Europe's energy price crisis threatens CO2 cuts
Several new analyses point to the same conclusion: Europe's natural gas and power crunch shows that its transition to clean energy could be derailed absent better supply and market management.
The big picture: A new essay in Foreign Policy lays out the many reasons behind the energy crisis and gas supply tightness in particular: Cold snaps earlier this year that boosted gas demand and hampered U.S. production.
- But also more recent summer heat waves that boosted fuel demand; less windy weather in Europe slowing wind generation; drought that has reduced hydropower; European carbon market price rises; Russia's decision not to boost supplies, and more.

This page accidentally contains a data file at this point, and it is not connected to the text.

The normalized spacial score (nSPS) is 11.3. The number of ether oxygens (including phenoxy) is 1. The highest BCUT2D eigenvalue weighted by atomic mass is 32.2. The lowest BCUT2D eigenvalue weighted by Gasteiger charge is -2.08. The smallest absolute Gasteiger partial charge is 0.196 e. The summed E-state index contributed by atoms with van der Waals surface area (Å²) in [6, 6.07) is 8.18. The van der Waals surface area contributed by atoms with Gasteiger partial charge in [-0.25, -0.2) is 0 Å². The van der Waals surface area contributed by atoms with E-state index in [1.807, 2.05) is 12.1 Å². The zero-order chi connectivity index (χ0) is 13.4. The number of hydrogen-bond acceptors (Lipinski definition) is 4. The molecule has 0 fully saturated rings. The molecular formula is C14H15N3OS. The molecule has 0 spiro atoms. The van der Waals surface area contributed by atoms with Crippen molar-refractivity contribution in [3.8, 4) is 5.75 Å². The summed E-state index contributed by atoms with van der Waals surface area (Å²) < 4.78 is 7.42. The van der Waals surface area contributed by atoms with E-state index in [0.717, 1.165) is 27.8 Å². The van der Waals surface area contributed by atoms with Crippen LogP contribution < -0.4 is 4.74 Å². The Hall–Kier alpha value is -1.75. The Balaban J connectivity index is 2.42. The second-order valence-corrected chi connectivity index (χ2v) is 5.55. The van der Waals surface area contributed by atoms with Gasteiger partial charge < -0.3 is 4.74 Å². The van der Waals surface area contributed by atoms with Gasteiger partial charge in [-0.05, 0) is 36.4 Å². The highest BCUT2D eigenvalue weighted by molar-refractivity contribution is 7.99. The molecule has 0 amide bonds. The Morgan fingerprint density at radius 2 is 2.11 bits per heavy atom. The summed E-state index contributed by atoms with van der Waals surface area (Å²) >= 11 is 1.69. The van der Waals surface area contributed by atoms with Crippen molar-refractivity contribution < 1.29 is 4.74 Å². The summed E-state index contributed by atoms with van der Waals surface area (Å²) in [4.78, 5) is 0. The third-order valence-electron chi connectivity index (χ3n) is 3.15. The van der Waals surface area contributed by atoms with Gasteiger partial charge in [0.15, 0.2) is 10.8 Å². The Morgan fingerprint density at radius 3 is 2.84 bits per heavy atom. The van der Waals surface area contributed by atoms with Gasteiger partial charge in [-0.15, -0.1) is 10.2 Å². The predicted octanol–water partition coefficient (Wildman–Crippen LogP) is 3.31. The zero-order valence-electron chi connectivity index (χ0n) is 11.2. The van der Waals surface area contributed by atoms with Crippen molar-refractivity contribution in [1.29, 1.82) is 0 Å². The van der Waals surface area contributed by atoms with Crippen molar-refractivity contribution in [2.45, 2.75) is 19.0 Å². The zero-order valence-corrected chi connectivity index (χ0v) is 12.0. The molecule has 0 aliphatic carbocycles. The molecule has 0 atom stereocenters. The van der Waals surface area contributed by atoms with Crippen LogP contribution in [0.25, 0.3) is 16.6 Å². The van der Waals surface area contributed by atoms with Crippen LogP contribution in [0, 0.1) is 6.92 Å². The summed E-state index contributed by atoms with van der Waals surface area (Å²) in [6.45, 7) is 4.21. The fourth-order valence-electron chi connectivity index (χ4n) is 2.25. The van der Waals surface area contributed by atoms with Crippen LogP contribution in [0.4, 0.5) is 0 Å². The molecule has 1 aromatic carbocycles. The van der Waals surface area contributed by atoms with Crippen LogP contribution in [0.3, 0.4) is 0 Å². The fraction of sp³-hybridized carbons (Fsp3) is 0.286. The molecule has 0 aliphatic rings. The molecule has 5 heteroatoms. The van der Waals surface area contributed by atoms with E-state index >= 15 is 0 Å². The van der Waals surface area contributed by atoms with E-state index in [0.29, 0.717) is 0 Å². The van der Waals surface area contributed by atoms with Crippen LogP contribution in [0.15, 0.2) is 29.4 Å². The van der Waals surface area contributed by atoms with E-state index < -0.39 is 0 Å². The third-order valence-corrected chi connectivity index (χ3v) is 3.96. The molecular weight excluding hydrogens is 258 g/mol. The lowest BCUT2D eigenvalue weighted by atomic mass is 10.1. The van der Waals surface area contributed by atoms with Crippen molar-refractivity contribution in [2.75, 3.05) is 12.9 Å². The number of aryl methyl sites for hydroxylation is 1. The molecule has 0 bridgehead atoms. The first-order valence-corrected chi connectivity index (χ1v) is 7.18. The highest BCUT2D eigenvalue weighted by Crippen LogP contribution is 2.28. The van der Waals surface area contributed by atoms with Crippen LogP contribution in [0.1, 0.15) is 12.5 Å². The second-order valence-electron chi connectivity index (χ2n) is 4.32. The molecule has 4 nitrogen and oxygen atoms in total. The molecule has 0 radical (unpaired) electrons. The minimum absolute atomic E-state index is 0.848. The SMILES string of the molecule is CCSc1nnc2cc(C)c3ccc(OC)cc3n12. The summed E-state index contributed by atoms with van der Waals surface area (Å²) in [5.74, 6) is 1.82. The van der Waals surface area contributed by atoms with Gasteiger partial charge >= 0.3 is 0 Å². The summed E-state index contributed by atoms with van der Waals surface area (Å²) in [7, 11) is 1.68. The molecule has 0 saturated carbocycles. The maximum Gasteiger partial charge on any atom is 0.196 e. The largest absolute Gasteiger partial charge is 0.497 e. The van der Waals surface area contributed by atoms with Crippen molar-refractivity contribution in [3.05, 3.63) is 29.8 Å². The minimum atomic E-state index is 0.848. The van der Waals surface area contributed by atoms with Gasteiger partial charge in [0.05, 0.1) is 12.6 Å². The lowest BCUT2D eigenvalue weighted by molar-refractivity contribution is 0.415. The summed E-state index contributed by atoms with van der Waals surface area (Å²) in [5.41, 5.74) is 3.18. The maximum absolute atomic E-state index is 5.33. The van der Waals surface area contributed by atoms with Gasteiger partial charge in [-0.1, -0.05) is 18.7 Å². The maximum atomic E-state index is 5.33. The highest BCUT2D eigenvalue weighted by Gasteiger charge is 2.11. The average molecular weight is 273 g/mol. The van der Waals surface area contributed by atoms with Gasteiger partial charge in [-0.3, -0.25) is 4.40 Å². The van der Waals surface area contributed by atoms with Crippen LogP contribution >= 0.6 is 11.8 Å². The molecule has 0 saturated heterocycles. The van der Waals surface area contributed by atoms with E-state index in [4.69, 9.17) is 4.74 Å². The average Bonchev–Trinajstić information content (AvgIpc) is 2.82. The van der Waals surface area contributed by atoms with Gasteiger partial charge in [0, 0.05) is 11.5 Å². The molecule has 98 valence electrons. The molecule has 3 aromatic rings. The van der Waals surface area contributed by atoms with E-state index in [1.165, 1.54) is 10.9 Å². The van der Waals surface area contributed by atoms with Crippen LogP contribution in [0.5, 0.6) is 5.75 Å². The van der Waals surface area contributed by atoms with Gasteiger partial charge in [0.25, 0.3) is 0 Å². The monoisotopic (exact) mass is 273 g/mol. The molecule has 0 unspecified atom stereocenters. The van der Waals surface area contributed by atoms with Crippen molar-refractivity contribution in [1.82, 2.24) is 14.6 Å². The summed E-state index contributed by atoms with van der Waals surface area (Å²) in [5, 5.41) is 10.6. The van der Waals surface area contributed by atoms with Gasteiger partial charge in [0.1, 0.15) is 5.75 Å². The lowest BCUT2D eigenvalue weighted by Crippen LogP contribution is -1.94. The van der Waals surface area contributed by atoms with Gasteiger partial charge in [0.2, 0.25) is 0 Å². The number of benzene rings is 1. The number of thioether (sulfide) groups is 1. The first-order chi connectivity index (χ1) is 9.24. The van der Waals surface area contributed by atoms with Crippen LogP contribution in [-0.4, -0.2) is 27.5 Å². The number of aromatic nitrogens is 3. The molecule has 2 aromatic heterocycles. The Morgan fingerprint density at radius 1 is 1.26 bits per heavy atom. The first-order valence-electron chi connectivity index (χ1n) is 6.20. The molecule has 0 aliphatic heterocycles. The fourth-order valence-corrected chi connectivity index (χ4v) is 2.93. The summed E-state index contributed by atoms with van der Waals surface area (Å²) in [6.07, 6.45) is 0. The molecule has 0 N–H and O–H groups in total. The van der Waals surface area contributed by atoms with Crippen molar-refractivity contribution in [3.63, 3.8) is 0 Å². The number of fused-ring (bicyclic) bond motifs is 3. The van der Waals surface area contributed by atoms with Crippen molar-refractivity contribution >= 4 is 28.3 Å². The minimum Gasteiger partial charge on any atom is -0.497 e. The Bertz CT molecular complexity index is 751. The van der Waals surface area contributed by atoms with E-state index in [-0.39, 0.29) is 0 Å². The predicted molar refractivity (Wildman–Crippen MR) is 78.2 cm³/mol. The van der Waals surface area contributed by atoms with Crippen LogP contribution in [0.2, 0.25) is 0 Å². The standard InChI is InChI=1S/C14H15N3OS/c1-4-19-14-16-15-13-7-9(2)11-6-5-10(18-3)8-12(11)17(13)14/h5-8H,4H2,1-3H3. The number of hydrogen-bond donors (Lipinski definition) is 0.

Why it matters: This perfect storm has consequences for climate policy.
- "As the world accelerates the transition away from fossil fuels, governments must thus expand their toolkits to manage volatility in energy prices," writes Jason Bordoff, co-founding dean of Columbia University's climate school.
What they're saying: He's not the only one making some version of this point...
- "If governments do not manage the energy transition more carefully, then today’s crisis will be the first of many that threaten the vital move to a stable climate," the Economist warns.
- The Financial Times' Martin Sandbu, in a weekend piece, notes that Europe's decarbonization agenda requires making fossil fuels more expensive, and the price surge will make that tough sell harder.
- "Whether EU leaders can keep a cool head in the current crisis...will show whether their aspiration to global green hegemony has any staying power," he writes.